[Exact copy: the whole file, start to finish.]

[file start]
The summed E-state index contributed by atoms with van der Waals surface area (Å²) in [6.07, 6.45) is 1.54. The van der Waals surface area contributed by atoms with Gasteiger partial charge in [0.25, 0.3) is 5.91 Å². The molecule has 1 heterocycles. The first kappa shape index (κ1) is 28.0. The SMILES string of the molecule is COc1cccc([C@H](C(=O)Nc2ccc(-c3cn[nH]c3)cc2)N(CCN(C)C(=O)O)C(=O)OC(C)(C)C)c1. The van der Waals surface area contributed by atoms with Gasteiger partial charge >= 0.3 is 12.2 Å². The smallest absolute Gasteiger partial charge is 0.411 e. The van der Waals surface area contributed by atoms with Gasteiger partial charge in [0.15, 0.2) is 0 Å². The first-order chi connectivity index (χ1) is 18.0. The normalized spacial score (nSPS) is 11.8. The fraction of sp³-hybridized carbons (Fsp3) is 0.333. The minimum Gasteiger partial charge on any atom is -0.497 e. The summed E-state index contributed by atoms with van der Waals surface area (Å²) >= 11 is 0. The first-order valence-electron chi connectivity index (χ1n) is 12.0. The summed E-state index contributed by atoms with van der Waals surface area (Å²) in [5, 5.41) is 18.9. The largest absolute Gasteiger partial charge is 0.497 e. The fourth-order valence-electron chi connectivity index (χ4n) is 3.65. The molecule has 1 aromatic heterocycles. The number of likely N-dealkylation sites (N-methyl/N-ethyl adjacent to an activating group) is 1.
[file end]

The summed E-state index contributed by atoms with van der Waals surface area (Å²) in [6.07, 6.45) is 1.54. The van der Waals surface area contributed by atoms with Gasteiger partial charge in [0.25, 0.3) is 5.91 Å². The molecule has 1 heterocycles. The first kappa shape index (κ1) is 28.0. The SMILES string of the molecule is COc1cccc([C@H](C(=O)Nc2ccc(-c3cn[nH]c3)cc2)N(CCN(C)C(=O)O)C(=O)OC(C)(C)C)c1. The van der Waals surface area contributed by atoms with Gasteiger partial charge >= 0.3 is 12.2 Å². The smallest absolute Gasteiger partial charge is 0.411 e. The van der Waals surface area contributed by atoms with Gasteiger partial charge in [0.15, 0.2) is 0 Å². The first-order chi connectivity index (χ1) is 18.0. The normalized spacial score (nSPS) is 11.8. The fraction of sp³-hybridized carbons (Fsp3) is 0.333. The minimum Gasteiger partial charge on any atom is -0.497 e. The summed E-state index contributed by atoms with van der Waals surface area (Å²) >= 11 is 0. The first-order valence-electron chi connectivity index (χ1n) is 12.0. The summed E-state index contributed by atoms with van der Waals surface area (Å²) in [5, 5.41) is 18.9. The largest absolute Gasteiger partial charge is 0.497 e. The fourth-order valence-electron chi connectivity index (χ4n) is 3.65. The molecule has 1 aromatic heterocycles. The number of likely N-dealkylation sites (N-methyl/N-ethyl adjacent to an activating group) is 1.